This latest DVD from Nunkie is a particular treat for your humble editor, as 'The Ash-Tree' is one of my favourite M.R. James stories. For some reason the hyphen is missing from the titles of the Nunkie production, but otherwise the story is all present and correct. Indeed, on watching the film I was struck by all manner of ideas about the story. Why do so many farmers anxiously seek Mrs Mothersole's acquittal? When exactly did her 'anatomy' make its remarkable journey to the Hall? Do her young ones really 'suck up blood', as there's no obvious evidence in the story that they do anything other than poison their victims?
But that's not for here! No, let's consider the performance. And it's worth noting at once that Robert Lloyd Parry does perform stories. This is an adaptation of 'The Ash-Tree' - Parry is not simply presenting a reading in the presumed manner of the Provost, who used a handwritten script. Performance here means that Parry takes on the persona of a possible M.R. James, and offers a hybrid of the Victorian dramatic monologue with a modern theatrical one man show. The character tells the story from memory, occasionally referring to those old documents so central to much Jamesian pastiche, but which are in fact used quite sparingly - if at all - in the original tales.
Rob Lloyd Parry displays tremendous energy for a man largely confined, by the self-imposed rules of the game, to an easy chair. He also shows great skill in handling the very Jamesian transitions from humour or (apparently) scholarly digression to horror, and of course from past to present tense. He also does a masterly job of tweaking James's original text so as to make it slightly leaner, and more accessible. Thus he inserts a brief digression that explains the 'Sortes Biblicae'. It's so well done that the passage could indeed have been a footnote or digression by James.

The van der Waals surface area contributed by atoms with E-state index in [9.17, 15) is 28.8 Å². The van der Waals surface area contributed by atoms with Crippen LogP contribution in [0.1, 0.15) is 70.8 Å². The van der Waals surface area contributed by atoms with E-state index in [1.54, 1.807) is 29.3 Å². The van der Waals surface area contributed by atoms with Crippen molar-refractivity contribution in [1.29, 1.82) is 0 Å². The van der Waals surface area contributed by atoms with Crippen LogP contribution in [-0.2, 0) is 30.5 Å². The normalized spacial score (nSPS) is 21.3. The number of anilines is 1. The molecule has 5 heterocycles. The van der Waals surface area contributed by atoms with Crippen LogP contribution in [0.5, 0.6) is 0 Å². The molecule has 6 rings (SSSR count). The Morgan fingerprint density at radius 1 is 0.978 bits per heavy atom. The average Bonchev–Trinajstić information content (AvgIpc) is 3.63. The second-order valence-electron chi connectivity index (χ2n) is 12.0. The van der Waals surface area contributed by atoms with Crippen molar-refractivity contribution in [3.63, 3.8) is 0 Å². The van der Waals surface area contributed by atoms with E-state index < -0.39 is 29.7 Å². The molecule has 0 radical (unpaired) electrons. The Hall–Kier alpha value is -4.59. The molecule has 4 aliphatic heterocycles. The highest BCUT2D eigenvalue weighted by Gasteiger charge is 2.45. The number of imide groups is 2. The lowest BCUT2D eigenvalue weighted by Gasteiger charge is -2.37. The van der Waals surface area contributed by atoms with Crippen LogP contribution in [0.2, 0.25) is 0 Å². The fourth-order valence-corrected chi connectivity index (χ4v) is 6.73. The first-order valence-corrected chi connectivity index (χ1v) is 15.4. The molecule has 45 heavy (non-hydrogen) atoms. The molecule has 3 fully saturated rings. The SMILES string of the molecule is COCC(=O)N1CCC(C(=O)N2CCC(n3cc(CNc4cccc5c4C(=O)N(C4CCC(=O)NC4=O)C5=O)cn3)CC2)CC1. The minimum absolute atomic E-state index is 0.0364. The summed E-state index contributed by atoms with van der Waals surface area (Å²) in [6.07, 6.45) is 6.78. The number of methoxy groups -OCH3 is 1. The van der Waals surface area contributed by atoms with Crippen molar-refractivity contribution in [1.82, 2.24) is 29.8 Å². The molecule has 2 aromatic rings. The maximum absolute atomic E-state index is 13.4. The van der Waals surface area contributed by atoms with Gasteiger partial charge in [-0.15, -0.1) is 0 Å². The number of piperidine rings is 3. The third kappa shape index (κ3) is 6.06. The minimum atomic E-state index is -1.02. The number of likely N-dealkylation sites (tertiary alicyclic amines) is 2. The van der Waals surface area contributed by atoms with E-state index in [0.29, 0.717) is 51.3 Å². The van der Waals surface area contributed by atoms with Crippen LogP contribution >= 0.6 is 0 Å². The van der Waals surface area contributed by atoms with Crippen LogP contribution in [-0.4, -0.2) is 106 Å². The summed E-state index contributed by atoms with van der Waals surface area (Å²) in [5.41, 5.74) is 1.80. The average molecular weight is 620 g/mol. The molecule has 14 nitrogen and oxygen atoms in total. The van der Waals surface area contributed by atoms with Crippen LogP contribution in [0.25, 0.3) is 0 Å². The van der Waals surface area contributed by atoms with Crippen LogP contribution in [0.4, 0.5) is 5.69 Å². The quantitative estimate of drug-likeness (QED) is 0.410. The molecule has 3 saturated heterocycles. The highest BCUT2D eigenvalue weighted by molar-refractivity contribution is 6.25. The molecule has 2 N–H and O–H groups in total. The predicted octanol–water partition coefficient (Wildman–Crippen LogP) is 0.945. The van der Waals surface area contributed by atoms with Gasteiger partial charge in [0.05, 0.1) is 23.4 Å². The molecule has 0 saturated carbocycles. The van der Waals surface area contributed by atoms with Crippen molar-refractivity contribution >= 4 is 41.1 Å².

Potential problems with plot and character are well-handled. 'The Ash-Tree' is an odd tale, when you think about it, full of ambiguities. And yet at the same time it is intensely visual and matter-of-fact when it comes to certain key moments. James is often portrayed as an author who dealt with sedentary academics yarning over port and pipe, but in fact his tales contain a fair bit of action. I ought to admit that, when it comes to the famous bedroom scene, I could have done without so animated an attempt to convey the sense of movement on and around poor Sir Richard Fell. It seemed to me a bit over the top. But that is a minor quibble, and I'm sure not everyone will agree. In general, the liveliness of the performance suits the material, which is after all an account of a very colourful period of history.
Another difficulty arises because the story has no protagonist - like Mr Dunning or Mr Wraxall - whose travails we can identify with. Instead we have a historical narrative pieced together by the author featuring a number of characters, none of whom is described in any great detail. In other Jamesian tales this is a problem - it drastically undermines 'The Residence at Whitminster'. But here the narrative drive is strong enough to hold things together on the page, and in his adaptation Parry manages to bring the various characters to life in a seemingly effortless way, so that only someone half asleep from heavy port intake would fail to grasp which Fell or Crome we are hearing from at any particular moment. And he also gives the Bishop of Kilmore a slightly more heroic role in the final showdown by the burning tree.
In conclusion, this is a thought-provoking, atmospheric film, confirming Robert Lloyd Parry as M.R. James's unofficial ambassador to the great British public. Order now - makes an ideal Christmas gift for those difficult aunties! Unless, of course, auntie is an arachnophobe.